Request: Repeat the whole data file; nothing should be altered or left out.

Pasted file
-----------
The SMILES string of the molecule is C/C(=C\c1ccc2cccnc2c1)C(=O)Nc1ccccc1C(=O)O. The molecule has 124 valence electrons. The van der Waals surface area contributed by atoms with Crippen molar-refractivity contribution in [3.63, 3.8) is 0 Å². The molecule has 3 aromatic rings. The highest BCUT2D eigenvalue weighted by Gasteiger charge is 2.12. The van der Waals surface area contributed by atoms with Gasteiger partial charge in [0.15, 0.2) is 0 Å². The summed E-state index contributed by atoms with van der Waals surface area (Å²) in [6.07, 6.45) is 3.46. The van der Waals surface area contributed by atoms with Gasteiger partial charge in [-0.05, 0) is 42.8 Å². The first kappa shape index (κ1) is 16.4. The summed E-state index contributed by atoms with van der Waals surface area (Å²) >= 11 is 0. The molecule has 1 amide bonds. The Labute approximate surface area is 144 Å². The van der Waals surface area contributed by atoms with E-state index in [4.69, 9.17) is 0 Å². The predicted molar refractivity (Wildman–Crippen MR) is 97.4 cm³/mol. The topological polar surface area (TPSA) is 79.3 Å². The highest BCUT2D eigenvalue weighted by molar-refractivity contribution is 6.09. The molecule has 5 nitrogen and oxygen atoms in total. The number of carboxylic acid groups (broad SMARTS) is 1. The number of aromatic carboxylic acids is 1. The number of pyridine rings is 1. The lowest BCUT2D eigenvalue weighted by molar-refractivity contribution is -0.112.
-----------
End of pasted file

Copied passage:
The SMILES string of the molecule is C/C(=C\c1ccc2cccnc2c1)C(=O)Nc1ccccc1C(=O)O. The molecule has 124 valence electrons. The van der Waals surface area contributed by atoms with Crippen molar-refractivity contribution in [3.63, 3.8) is 0 Å². The molecule has 3 aromatic rings. The highest BCUT2D eigenvalue weighted by Gasteiger charge is 2.12. The van der Waals surface area contributed by atoms with Gasteiger partial charge in [0.15, 0.2) is 0 Å². The summed E-state index contributed by atoms with van der Waals surface area (Å²) in [6.07, 6.45) is 3.46. The van der Waals surface area contributed by atoms with Gasteiger partial charge in [-0.05, 0) is 42.8 Å². The first kappa shape index (κ1) is 16.4. The summed E-state index contributed by atoms with van der Waals surface area (Å²) >= 11 is 0. The molecule has 1 amide bonds. The Labute approximate surface area is 144 Å². The van der Waals surface area contributed by atoms with E-state index in [4.69, 9.17) is 0 Å². The predicted molar refractivity (Wildman–Crippen MR) is 97.4 cm³/mol. The topological polar surface area (TPSA) is 79.3 Å². The highest BCUT2D eigenvalue weighted by molar-refractivity contribution is 6.09. The molecule has 5 nitrogen and oxygen atoms in total. The number of carboxylic acid groups (broad SMARTS) is 1. The number of aromatic carboxylic acids is 1. The number of pyridine rings is 1. The lowest BCUT2D eigenvalue weighted by molar-refractivity contribution is -0.112.